Denbury Increases Gulf Presence with Matrix Deal
Independent Denbury Resources Inc. said last week it would acquire Covington, LA-based Matrix Oil & Gas, in a deal worth $163 million in cash and stock, including debt. The acquisition, expected to close in July, would boost Dallas-based Denbury's daily production this year almost 49% over last year, with most of the increase in natural gas. The deal also would increase its presence in the Gulf of Mexico, both onshore and offshore.
Matrix, founded in 1992, primarily focuses on the offshore Gulf of Mexico, holding an interest in 19 offshore blocks and two onshore fields. On April 1, Matrix had an estimated proved reserve base of 78.7 Bcfe, 91% of which was natural gas and 70% of which was proved developed. Matrix produced 40 MMcfe/d in the first quarter of 2001, 94% of, which was natural gas.
Matrix operates about 96% of its proved reserves and 88% of its current net production. Its estimated finding and development costs through Dec. 31, 2000 were approximately $0.82/Mcfe ($1.35/Mcfe including future development and abandonment cost).
Following the acquisition, the adjusted 2001 average daily production for Denbury would be approximately 31,900 boe/d, a 49% increase over 2000's record level. Pro forma combined reserves would be more than 100 MMboe, with 29% in natural gas. In addition to Matrix's 78.7 Bcfe of estimated proved reserves, Denbury said "significant" reserves have been identified.
The merger also would give Denbury a total proved reserve base of 85% onshore and 15% offshore, 29% of which would be natural gas. For the second half of 2001, Denbury's pro forma production would be 75% onshore and 25% offshore, 50% of which would be natural gas. The acquisition, which would be accounted for as a purchase, is expected to close in July.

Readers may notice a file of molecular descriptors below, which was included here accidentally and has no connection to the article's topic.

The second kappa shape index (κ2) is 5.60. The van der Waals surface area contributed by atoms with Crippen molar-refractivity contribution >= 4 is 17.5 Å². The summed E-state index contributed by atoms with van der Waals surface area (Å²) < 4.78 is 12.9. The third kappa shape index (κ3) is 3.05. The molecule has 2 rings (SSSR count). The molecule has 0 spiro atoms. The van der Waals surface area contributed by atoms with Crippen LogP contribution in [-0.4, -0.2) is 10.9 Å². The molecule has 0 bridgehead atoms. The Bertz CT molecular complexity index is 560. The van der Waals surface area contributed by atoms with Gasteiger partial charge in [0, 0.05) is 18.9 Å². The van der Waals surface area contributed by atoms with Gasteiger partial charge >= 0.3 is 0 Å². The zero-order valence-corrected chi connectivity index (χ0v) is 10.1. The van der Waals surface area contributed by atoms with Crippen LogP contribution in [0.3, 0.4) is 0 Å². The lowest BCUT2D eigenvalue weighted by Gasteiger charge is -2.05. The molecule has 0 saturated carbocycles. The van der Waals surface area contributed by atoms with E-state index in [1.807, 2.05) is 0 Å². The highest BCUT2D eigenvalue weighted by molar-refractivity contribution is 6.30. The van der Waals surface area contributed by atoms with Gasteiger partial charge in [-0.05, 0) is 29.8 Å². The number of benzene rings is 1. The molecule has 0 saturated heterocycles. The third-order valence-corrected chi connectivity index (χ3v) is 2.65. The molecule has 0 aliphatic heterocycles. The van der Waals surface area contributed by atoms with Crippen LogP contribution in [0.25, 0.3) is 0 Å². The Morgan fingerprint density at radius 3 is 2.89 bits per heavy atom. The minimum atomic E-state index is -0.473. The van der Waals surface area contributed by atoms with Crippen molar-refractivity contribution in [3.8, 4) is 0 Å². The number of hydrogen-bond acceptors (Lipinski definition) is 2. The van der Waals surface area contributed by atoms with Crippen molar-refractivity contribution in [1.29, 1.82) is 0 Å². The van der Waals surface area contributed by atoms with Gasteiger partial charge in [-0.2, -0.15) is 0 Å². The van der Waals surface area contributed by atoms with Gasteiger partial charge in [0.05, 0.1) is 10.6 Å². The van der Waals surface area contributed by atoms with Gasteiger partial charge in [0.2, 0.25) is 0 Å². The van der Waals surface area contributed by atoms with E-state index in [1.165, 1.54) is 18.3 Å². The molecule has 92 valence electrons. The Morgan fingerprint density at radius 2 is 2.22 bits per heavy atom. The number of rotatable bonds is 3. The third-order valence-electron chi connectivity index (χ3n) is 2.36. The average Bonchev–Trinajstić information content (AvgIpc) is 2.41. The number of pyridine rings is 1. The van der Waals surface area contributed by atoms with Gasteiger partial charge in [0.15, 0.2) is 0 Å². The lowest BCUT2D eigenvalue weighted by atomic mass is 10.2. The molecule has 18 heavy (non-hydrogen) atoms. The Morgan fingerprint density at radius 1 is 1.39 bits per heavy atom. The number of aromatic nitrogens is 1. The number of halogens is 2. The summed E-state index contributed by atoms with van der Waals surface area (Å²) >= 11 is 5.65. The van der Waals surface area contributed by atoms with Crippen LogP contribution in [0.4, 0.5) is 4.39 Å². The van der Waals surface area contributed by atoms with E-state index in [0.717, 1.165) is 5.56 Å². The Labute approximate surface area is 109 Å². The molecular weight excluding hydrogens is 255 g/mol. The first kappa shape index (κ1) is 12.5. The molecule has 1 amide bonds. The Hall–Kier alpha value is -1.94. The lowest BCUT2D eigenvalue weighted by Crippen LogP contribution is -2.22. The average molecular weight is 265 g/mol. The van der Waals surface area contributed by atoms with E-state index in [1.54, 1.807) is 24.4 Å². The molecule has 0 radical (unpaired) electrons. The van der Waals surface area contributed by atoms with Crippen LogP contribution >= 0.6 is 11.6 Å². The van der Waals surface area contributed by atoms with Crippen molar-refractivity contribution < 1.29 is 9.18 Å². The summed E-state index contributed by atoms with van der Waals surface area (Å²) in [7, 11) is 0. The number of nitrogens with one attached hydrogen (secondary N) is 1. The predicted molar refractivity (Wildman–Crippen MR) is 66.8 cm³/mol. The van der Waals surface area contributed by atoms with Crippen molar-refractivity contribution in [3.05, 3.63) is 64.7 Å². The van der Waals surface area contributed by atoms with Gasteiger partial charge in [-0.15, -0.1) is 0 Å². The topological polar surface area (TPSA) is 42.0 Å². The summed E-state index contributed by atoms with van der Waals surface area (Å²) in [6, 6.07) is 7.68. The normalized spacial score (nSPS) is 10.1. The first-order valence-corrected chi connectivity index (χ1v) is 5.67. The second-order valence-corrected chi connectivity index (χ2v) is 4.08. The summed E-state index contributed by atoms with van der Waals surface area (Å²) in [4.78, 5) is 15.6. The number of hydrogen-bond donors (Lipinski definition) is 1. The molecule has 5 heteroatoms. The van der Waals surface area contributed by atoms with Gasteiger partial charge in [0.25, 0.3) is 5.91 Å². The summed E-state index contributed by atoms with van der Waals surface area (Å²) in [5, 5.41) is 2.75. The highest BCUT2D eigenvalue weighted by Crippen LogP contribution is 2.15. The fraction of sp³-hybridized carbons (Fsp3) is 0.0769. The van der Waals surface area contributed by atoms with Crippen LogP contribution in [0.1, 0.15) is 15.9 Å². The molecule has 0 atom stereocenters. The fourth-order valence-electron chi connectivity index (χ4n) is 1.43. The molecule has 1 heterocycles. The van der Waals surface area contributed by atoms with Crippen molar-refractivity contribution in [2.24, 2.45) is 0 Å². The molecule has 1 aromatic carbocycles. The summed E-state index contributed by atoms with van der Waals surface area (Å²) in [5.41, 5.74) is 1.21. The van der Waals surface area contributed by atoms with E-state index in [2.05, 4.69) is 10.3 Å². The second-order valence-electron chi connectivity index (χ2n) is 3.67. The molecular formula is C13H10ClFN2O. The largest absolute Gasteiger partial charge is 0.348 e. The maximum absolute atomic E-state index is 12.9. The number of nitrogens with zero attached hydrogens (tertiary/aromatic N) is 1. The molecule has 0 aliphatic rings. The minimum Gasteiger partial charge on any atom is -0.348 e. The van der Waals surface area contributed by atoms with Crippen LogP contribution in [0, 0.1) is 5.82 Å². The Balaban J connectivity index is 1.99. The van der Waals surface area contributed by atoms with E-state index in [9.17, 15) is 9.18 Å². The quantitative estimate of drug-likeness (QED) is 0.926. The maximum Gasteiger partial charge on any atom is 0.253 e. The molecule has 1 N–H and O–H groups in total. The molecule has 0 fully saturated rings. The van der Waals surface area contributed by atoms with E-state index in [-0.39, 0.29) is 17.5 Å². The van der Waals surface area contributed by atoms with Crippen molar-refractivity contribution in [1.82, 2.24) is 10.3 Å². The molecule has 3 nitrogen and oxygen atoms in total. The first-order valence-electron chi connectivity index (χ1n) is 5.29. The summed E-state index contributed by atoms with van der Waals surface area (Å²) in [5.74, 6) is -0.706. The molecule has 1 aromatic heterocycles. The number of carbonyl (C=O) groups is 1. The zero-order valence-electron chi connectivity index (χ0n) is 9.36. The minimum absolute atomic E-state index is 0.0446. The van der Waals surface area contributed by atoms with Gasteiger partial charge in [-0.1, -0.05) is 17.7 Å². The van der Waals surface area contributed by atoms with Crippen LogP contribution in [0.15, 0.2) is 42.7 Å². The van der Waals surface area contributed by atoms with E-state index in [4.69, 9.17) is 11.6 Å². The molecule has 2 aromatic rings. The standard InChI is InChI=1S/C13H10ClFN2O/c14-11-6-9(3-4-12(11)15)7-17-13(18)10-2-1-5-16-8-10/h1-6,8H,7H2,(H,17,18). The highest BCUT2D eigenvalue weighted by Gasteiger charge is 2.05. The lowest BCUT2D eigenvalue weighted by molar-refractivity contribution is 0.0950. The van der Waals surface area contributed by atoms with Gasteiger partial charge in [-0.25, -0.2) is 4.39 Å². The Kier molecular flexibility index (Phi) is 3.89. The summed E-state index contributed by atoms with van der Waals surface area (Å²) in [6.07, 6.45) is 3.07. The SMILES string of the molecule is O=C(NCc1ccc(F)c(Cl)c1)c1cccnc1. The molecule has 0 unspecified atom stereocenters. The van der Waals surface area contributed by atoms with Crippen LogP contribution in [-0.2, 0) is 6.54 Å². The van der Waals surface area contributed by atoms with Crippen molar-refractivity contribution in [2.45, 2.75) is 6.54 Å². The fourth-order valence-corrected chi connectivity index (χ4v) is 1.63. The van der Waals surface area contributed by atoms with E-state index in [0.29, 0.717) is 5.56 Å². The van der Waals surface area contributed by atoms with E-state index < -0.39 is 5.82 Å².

Speaking about the similarities between the two companies, Denbury CEO Gareth Roberts called the merger "an excellent example of combining two like-minded companies for the benefit of shareholders. Matrix's strategic Gulf of Mexico properties fit perfectly into Denbury's and greatly expand our efforts there. The Matrix properties are predominantly older large fields with development potential similar to that of Denbury's existing fields."
Matrix's Covington office would become a Denbury district office, and would handle all the company's offshore Gulf of Mexico operations.
Under the agreement, Matrix's common shareholders would receive approximately $92.7 million, composed of 5.6 million Denbury common shares and $30.4 million in cash. The number of Denbury shares may be adjusted, depending on the average closing price for Denbury in the 20 days before closing. Denbury's stock is ranging between $11 and $13 currently. Denbury also will redeem Matrix's preferred stock at a cost of about $32.4 million, redeem outstanding stock options worth $7.3 million, and retire $25 million of Matrix's bank debt.
Denbury is the largest oil and natural gas operator in Mississippi, and it holds operating acreage onshore Louisiana, with a growing presence offshore. Matrix was founded by current CEO Robert Mingo, who said Tuesday his company looked forward to becoming part of Denbury's "current and future success."
EnCap Investments LLC, a private equity company, is Matrix's largest shareholder, and is also a wholly owned subsidiary of El Paso Corp. Denbury plans to add an EnCap executive to its board of directors following the acquisition.
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